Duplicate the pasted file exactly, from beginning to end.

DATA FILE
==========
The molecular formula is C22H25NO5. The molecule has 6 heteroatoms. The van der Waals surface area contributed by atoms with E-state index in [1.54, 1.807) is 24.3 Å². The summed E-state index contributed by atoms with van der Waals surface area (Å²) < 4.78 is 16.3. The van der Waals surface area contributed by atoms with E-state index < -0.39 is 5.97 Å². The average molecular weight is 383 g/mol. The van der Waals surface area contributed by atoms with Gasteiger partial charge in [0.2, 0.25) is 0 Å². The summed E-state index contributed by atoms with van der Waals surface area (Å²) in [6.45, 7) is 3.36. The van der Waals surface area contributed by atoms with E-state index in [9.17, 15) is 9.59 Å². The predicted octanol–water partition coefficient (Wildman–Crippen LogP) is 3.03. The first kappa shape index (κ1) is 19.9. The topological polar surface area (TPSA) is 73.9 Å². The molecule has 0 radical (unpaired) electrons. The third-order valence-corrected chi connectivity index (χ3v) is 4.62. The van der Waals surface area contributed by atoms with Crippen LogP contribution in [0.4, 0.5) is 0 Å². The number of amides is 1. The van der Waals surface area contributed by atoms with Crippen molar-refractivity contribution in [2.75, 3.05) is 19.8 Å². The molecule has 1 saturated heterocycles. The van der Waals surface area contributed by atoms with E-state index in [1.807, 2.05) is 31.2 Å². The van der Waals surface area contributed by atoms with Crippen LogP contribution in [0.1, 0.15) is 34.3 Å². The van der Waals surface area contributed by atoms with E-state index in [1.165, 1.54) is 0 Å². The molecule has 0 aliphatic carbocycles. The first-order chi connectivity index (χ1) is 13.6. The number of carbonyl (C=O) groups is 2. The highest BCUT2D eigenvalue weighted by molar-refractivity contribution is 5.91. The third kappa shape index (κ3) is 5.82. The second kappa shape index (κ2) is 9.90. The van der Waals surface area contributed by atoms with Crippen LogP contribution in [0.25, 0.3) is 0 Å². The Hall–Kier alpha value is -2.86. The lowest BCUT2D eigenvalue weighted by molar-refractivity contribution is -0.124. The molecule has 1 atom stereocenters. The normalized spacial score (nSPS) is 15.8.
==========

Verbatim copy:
The molecular formula is C22H25NO5. The molecule has 6 heteroatoms. The van der Waals surface area contributed by atoms with E-state index in [1.54, 1.807) is 24.3 Å². The summed E-state index contributed by atoms with van der Waals surface area (Å²) < 4.78 is 16.3. The van der Waals surface area contributed by atoms with E-state index < -0.39 is 5.97 Å². The average molecular weight is 383 g/mol. The van der Waals surface area contributed by atoms with Gasteiger partial charge in [0.2, 0.25) is 0 Å². The summed E-state index contributed by atoms with van der Waals surface area (Å²) in [6.45, 7) is 3.36. The van der Waals surface area contributed by atoms with E-state index in [9.17, 15) is 9.59 Å². The predicted octanol–water partition coefficient (Wildman–Crippen LogP) is 3.03. The first kappa shape index (κ1) is 19.9. The topological polar surface area (TPSA) is 73.9 Å². The molecule has 0 radical (unpaired) electrons. The third-order valence-corrected chi connectivity index (χ3v) is 4.62. The van der Waals surface area contributed by atoms with Crippen LogP contribution in [0.4, 0.5) is 0 Å². The number of amides is 1. The van der Waals surface area contributed by atoms with Crippen molar-refractivity contribution in [2.75, 3.05) is 19.8 Å². The molecule has 1 saturated heterocycles. The van der Waals surface area contributed by atoms with E-state index in [1.807, 2.05) is 31.2 Å². The van der Waals surface area contributed by atoms with Crippen LogP contribution in [0.1, 0.15) is 34.3 Å². The van der Waals surface area contributed by atoms with E-state index in [1.165, 1.54) is 0 Å². The molecule has 0 aliphatic carbocycles. The first-order chi connectivity index (χ1) is 13.6. The number of carbonyl (C=O) groups is 2. The highest BCUT2D eigenvalue weighted by molar-refractivity contribution is 5.91. The third kappa shape index (κ3) is 5.82. The second kappa shape index (κ2) is 9.90. The van der Waals surface area contributed by atoms with Crippen LogP contribution in [0.25, 0.3) is 0 Å². The Hall–Kier alpha value is -2.86. The lowest BCUT2D eigenvalue weighted by molar-refractivity contribution is -0.124. The molecule has 1 atom stereocenters. The normalized spacial score (nSPS) is 15.8.